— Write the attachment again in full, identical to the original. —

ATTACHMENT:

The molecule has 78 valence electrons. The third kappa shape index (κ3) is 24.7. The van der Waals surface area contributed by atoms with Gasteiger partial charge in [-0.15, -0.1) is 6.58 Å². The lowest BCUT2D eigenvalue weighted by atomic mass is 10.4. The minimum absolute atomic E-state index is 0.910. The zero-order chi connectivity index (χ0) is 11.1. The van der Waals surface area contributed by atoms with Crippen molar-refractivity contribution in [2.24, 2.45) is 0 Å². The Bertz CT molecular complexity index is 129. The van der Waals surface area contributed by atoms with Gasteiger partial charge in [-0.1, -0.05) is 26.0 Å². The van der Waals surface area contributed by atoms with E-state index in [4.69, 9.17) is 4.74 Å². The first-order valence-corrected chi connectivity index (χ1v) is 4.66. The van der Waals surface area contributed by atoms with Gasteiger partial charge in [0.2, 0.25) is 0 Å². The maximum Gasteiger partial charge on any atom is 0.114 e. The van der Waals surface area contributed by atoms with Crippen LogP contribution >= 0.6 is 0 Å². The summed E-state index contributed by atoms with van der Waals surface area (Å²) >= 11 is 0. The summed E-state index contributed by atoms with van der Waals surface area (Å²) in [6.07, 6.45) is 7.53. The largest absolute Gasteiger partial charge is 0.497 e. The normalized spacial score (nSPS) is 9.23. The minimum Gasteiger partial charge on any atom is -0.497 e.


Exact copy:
The molecule has 78 valence electrons. The third kappa shape index (κ3) is 24.7. The van der Waals surface area contributed by atoms with Gasteiger partial charge in [-0.15, -0.1) is 6.58 Å². The lowest BCUT2D eigenvalue weighted by atomic mass is 10.4. The minimum absolute atomic E-state index is 0.910. The zero-order chi connectivity index (χ0) is 11.1. The van der Waals surface area contributed by atoms with Crippen molar-refractivity contribution in [2.24, 2.45) is 0 Å². The Bertz CT molecular complexity index is 129. The van der Waals surface area contributed by atoms with Gasteiger partial charge in [-0.1, -0.05) is 26.0 Å². The van der Waals surface area contributed by atoms with E-state index in [4.69, 9.17) is 4.74 Å². The first-order valence-corrected chi connectivity index (χ1v) is 4.66. The van der Waals surface area contributed by atoms with Gasteiger partial charge in [0.2, 0.25) is 0 Å². The maximum Gasteiger partial charge on any atom is 0.114 e. The van der Waals surface area contributed by atoms with Crippen LogP contribution >= 0.6 is 0 Å². The summed E-state index contributed by atoms with van der Waals surface area (Å²) >= 11 is 0. The summed E-state index contributed by atoms with van der Waals surface area (Å²) in [6.07, 6.45) is 7.53. The largest absolute Gasteiger partial charge is 0.497 e. The normalized spacial score (nSPS) is 9.23. The minimum Gasteiger partial charge on any atom is -0.497 e.